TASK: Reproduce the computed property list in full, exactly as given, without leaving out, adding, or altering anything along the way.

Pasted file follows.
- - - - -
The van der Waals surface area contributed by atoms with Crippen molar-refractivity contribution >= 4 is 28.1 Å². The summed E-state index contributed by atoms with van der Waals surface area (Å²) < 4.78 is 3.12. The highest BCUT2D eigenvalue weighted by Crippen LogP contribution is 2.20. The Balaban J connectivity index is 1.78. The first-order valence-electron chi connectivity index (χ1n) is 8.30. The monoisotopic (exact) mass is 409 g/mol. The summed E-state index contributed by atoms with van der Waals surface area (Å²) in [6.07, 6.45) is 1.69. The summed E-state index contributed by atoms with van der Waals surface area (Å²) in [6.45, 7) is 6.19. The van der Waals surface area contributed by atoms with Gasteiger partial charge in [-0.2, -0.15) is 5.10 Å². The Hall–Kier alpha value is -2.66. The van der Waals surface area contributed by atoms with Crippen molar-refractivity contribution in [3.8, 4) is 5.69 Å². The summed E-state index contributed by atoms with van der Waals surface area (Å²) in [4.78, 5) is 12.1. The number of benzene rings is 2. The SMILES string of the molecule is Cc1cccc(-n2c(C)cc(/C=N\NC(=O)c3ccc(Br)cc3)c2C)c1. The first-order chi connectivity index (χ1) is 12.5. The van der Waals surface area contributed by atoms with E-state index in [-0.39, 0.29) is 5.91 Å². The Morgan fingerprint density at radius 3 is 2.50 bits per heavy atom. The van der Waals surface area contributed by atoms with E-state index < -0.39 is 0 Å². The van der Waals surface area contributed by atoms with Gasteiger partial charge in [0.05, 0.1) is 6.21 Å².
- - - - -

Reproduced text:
The van der Waals surface area contributed by atoms with Crippen molar-refractivity contribution >= 4 is 28.1 Å². The summed E-state index contributed by atoms with van der Waals surface area (Å²) < 4.78 is 3.12. The highest BCUT2D eigenvalue weighted by Crippen LogP contribution is 2.20. The Balaban J connectivity index is 1.78. The first-order valence-electron chi connectivity index (χ1n) is 8.30. The monoisotopic (exact) mass is 409 g/mol. The summed E-state index contributed by atoms with van der Waals surface area (Å²) in [6.07, 6.45) is 1.69. The summed E-state index contributed by atoms with van der Waals surface area (Å²) in [6.45, 7) is 6.19. The van der Waals surface area contributed by atoms with Gasteiger partial charge in [-0.2, -0.15) is 5.10 Å². The Hall–Kier alpha value is -2.66. The van der Waals surface area contributed by atoms with Crippen molar-refractivity contribution in [3.8, 4) is 5.69 Å². The summed E-state index contributed by atoms with van der Waals surface area (Å²) in [4.78, 5) is 12.1. The number of benzene rings is 2. The SMILES string of the molecule is Cc1cccc(-n2c(C)cc(/C=N\NC(=O)c3ccc(Br)cc3)c2C)c1. The first-order chi connectivity index (χ1) is 12.5. The van der Waals surface area contributed by atoms with E-state index in [-0.39, 0.29) is 5.91 Å². The Morgan fingerprint density at radius 3 is 2.50 bits per heavy atom. The van der Waals surface area contributed by atoms with E-state index < -0.39 is 0 Å². The van der Waals surface area contributed by atoms with Gasteiger partial charge in [0.05, 0.1) is 6.21 Å².